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The plastic is falling from the sky. But where does it come from?

The plastic is falling from the sky.  But where does it come from?

These microplastics are not dry cleaned and stacked on beaches. When the waves crash and the wind blows across the ocean, they drop drops of sea into the air. These, of course, contain salt, but also organic matter and microplastics. “Then the water evaporates, and you’re left with aerosols,” or a small floating part of a moving particle, says Cornell University researcher Natalie Mahowald, who co-directed the work with Brahney. “Classically, atmospheric scientists have always known that sea salts come this way,” he continues. But last year, another team of researchers he demonstrated this phenomenon with microplastics, showing that they appear in the sea winds.

This time around, Mahowalde and Brahney thought of something bigger, using atmospheric models to show how far marine microplastics can travel after taking off into the air. Other sources of microplastic emissions were also examined, such as roads, cities, and agricultural areas. They knew, for example, how much dust is created from the fields and how much microplastics can be in that dust.

The researchers then combined this atmospheric modeling with real-world data. Brahney used air samples scattered in remote places located throughout the American West, so at one point he said how many plastic particles had fallen from the sky. Mahowald’s modeling could also tell what the atmospheric and climatic conditions were like at the time, allowing researchers to trace where the particles exploded.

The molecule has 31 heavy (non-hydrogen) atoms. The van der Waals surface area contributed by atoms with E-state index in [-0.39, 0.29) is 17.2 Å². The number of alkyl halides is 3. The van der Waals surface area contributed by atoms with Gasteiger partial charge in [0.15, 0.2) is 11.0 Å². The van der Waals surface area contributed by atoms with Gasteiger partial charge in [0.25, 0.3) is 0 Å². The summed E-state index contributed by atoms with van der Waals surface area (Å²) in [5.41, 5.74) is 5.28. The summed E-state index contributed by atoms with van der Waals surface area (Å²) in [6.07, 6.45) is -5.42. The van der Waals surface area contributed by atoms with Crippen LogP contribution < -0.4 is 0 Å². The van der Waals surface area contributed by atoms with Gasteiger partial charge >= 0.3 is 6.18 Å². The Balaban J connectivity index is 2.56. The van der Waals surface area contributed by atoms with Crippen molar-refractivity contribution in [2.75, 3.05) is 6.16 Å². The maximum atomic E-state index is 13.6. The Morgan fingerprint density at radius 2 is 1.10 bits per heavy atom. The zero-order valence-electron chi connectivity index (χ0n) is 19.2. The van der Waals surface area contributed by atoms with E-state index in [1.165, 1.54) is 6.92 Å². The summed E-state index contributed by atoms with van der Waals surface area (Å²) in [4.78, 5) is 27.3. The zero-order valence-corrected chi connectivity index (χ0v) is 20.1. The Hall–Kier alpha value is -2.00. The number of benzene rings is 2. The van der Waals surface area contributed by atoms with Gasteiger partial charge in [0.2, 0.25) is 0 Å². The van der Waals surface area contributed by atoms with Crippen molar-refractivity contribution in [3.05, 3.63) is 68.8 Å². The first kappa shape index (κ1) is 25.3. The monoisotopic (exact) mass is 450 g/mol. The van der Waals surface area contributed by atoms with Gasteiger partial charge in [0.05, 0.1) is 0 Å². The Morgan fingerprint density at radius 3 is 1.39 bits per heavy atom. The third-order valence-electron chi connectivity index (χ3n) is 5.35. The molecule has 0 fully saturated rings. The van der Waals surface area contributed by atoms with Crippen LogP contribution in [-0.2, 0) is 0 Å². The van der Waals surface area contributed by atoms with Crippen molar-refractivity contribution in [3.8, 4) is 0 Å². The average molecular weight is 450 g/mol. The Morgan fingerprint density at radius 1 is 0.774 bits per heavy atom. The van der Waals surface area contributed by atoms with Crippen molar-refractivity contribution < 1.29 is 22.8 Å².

They found that agricultural dust in the West provided only 5 percent of the atmosphere’s microplastics. And, surprisingly, cities supplied only 0.4 percent. “If you were to ask how plastics get into the atmosphere, they would say it from urban areas,” says Brahney. “I like to think that there are more roads leaves the most important cities. ‘

By Janice Brahney

When a car drives off a road, tiny sticks fall on the tires as part of normal wear and tear. This material is not pure rubber; contains a variety of synthetic rubbers and other chemicals. The tire particles are therefore technically microplastic and are everywhere. A study conducted in 2019 calculated this 7 trillion microplastics cleaned up in San Francisco Bay every year, mostly with tires.

Cities actually produce an astonishing amount of microplastics in road traffic and since garbage is distributed, but it doesn’t seem to get into the atmosphere. Therefore, Brahney and Mahowald believe for two reasons: buildings block the wind from cleaning the surfaces of a city and moving away from those parts, and people drive cars more slowly on the subway, so there is less disturbance of tire particles ending up on the road. But get off the interstate highways and there’s a lot more open space to blow up the wind debris. In addition, says Mahowalde, “cars are moving at 60 miles per hour. That’s a lot of energy. And tiny particles can enter the atmosphere with that energy. “

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